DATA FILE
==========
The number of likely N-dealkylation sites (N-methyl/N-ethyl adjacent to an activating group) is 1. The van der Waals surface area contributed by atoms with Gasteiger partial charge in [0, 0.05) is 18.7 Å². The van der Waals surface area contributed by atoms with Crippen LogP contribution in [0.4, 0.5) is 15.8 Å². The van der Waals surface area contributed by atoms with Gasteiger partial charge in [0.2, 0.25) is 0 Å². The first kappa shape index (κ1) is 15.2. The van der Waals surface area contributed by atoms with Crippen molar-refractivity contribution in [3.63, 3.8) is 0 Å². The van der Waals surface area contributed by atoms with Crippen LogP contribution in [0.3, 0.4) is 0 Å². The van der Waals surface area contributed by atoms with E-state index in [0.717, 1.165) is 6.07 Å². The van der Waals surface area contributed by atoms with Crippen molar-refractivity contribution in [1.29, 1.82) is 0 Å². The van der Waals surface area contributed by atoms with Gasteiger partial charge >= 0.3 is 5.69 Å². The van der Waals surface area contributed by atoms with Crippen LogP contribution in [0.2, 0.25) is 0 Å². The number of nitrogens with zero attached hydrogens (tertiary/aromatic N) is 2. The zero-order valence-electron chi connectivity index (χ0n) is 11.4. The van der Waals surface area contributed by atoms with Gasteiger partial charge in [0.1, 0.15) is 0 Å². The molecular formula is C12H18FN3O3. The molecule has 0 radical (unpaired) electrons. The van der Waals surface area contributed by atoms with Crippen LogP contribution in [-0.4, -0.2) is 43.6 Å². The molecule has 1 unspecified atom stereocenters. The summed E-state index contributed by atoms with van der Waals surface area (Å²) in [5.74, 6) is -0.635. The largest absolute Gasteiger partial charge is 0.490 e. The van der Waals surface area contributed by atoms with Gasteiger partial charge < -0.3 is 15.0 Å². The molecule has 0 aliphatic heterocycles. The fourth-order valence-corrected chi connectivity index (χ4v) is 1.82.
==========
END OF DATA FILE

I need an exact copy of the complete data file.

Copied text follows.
The number of likely N-dealkylation sites (N-methyl/N-ethyl adjacent to an activating group) is 1. The van der Waals surface area contributed by atoms with Gasteiger partial charge in [0, 0.05) is 18.7 Å². The van der Waals surface area contributed by atoms with Crippen LogP contribution in [0.4, 0.5) is 15.8 Å². The van der Waals surface area contributed by atoms with Gasteiger partial charge in [0.2, 0.25) is 0 Å². The first kappa shape index (κ1) is 15.2. The van der Waals surface area contributed by atoms with Crippen molar-refractivity contribution in [3.63, 3.8) is 0 Å². The van der Waals surface area contributed by atoms with Crippen LogP contribution in [0.3, 0.4) is 0 Å². The van der Waals surface area contributed by atoms with E-state index in [0.717, 1.165) is 6.07 Å². The van der Waals surface area contributed by atoms with Crippen molar-refractivity contribution in [1.29, 1.82) is 0 Å². The van der Waals surface area contributed by atoms with Gasteiger partial charge >= 0.3 is 5.69 Å². The van der Waals surface area contributed by atoms with Crippen LogP contribution in [0.2, 0.25) is 0 Å². The number of nitrogens with zero attached hydrogens (tertiary/aromatic N) is 2. The zero-order valence-electron chi connectivity index (χ0n) is 11.4. The van der Waals surface area contributed by atoms with Gasteiger partial charge in [0.1, 0.15) is 0 Å². The molecular formula is C12H18FN3O3. The molecule has 0 radical (unpaired) electrons. The van der Waals surface area contributed by atoms with Crippen LogP contribution in [-0.4, -0.2) is 43.6 Å². The molecule has 1 unspecified atom stereocenters. The summed E-state index contributed by atoms with van der Waals surface area (Å²) in [5.74, 6) is -0.635. The largest absolute Gasteiger partial charge is 0.490 e. The van der Waals surface area contributed by atoms with Gasteiger partial charge < -0.3 is 15.0 Å². The molecule has 0 aliphatic heterocycles. The fourth-order valence-corrected chi connectivity index (χ4v) is 1.82.